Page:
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Friday, July 26, 2013

The Impact Of Seeing Disaster Videos Over And Over

A screenshot from a video of the train derailment in Spain. (YouTube)

A screenshot from a video of the train derailment in Spain. (YouTube)

The train derailment in Spain is the latest in a series of disasters this year that have been caught on video and been played over and over again in the media.

There was the meteorite that hit Russia, the Asiana Airlines crash landing in San Francisco and the oil train explosion in Quebec.

What kind of psychological effect does that repeated exposure to tragic disaster imagery have on us?

Suddenly we’re part of an international community of mourners, and I think that feels satisfying to us.

– Eric Wilson

“I think it does quite a few things to us,” Eric Wilson, author of “Everyone Loves A Good Train Wreck: Why We Can’t Look Away” told Here & Now. “Too much can actually be traumatic for someone watching. Also, watching these videos too much can lead to a numbness.”

Trying to get media outlets not to show the videos is not the answer, Wilson said.

“It’s up to the viewers to choose how often we watch these videos and ultimately figure out why we’re watching these videos. It we’re doing it for a cheap thrill, obviously we should question ourselves. If in the midst of watching these videos we’re thinking more deeply about suffering and the meaning of death then perhaps meditating on these videos isn’t such a bad thing,” he said.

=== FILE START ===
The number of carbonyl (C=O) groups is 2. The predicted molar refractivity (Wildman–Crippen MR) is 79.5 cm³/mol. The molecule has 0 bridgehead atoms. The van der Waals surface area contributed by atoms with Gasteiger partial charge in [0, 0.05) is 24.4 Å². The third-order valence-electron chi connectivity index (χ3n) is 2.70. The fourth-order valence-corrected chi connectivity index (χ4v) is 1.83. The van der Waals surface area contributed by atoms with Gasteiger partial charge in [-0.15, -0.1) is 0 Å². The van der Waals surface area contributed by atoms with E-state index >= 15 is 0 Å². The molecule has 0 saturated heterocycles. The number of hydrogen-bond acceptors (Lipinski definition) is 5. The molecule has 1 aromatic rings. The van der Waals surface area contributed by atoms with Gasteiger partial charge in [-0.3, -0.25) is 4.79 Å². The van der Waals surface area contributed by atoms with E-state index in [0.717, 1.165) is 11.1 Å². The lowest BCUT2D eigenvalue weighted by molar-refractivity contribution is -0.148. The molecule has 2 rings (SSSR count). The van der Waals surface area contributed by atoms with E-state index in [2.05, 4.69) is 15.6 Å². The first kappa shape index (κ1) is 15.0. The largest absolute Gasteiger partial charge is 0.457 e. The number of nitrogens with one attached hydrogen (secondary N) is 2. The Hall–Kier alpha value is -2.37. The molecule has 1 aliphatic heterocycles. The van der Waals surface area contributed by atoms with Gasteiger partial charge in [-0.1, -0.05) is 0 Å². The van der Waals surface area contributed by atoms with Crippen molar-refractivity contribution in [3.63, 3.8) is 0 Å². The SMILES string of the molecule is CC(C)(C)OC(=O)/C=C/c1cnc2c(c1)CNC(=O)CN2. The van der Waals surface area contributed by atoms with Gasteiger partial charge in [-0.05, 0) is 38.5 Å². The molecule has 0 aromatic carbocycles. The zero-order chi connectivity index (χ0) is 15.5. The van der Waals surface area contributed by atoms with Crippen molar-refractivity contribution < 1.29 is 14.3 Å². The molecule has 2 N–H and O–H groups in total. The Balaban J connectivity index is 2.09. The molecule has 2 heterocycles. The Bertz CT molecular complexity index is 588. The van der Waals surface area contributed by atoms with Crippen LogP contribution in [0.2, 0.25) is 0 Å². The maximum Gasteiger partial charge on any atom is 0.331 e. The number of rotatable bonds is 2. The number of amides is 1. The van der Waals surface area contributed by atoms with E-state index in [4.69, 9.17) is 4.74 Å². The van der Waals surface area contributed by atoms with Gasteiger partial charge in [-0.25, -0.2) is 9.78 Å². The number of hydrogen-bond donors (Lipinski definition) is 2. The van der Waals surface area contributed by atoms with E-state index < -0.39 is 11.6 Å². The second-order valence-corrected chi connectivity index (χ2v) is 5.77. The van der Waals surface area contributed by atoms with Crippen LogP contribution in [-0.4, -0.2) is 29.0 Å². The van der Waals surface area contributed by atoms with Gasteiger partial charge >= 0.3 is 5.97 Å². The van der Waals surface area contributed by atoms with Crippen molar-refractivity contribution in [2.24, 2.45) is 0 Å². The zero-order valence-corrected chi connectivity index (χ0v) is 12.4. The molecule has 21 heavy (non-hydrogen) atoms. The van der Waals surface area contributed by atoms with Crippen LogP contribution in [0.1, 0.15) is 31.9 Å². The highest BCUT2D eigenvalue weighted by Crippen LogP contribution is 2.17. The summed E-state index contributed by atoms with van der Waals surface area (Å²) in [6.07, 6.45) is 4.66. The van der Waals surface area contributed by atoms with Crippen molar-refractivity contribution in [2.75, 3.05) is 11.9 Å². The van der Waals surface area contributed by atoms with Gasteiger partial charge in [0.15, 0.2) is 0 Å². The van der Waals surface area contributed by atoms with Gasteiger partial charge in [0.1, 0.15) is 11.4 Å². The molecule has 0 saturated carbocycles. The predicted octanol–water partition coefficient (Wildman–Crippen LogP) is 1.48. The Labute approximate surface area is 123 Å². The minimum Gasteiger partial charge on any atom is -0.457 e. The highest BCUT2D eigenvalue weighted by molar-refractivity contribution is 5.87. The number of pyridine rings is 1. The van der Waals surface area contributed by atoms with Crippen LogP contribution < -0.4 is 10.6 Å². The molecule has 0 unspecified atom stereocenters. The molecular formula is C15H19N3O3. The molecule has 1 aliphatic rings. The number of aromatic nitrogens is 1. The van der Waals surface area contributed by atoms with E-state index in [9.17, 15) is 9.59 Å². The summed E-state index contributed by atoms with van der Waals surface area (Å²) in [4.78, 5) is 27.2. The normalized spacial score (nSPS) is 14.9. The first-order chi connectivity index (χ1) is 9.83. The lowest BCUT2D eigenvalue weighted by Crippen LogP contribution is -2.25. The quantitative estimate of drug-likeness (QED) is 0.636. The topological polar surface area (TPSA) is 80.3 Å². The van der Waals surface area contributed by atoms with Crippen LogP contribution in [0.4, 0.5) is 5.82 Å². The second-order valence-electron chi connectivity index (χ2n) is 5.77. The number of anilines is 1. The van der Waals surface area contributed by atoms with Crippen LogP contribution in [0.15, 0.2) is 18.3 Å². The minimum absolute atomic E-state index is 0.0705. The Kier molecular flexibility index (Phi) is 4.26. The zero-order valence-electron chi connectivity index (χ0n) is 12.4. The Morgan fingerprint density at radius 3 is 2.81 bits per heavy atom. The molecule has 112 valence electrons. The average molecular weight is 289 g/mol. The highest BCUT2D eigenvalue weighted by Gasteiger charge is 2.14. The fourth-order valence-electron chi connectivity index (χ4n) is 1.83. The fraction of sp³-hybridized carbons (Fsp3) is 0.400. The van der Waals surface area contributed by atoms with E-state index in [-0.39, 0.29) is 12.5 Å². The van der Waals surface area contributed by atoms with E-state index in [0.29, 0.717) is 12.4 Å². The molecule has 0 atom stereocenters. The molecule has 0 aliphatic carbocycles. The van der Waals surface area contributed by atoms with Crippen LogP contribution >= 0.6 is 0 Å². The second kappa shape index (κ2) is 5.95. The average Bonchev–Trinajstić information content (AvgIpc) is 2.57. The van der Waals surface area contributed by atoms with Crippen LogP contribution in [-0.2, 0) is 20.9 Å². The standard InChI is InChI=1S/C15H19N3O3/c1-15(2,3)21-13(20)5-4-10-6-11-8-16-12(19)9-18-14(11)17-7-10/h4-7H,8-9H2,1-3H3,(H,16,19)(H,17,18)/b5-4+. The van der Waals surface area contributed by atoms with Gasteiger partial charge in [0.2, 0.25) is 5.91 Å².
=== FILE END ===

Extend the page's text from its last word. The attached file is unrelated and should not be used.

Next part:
When there is a major disaster, people may feel compelled to watch the videos as a way of connecting to what’s happening.

“In a world where we often feel isolated, where we often feel trapped in front of our own computer screen, trapped in our own rooms having virtual experiences not real contact, suddenly we’re part of an international community of mourners, and I think that feels satisfying to us,” Wilson said. “We are all at the same time mourning this tragedy in Spain.”

While some people may be desensitized by disaster videos, others may have the opposite experience.

Here & Now co-host Jeremy Hobson grew up in Tornado Alley, and a tornado even hit his hometown once when he was a kid. But he was never afraid of tornadoes.

“I was always fascinated by tornadoes,” Hobson said. “I wanted to see them up close —  until the age of YouTube videos, where we see up close what happens when a tornado hits … So now, after seeing so many of these videos up-close and what a tornado really does, I don’t want to see one. I don’t want to be anywhere near one.”


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Robin Young and Jeremy Hobson host Here & Now, a live two-hour production of NPR and WBUR Boston.

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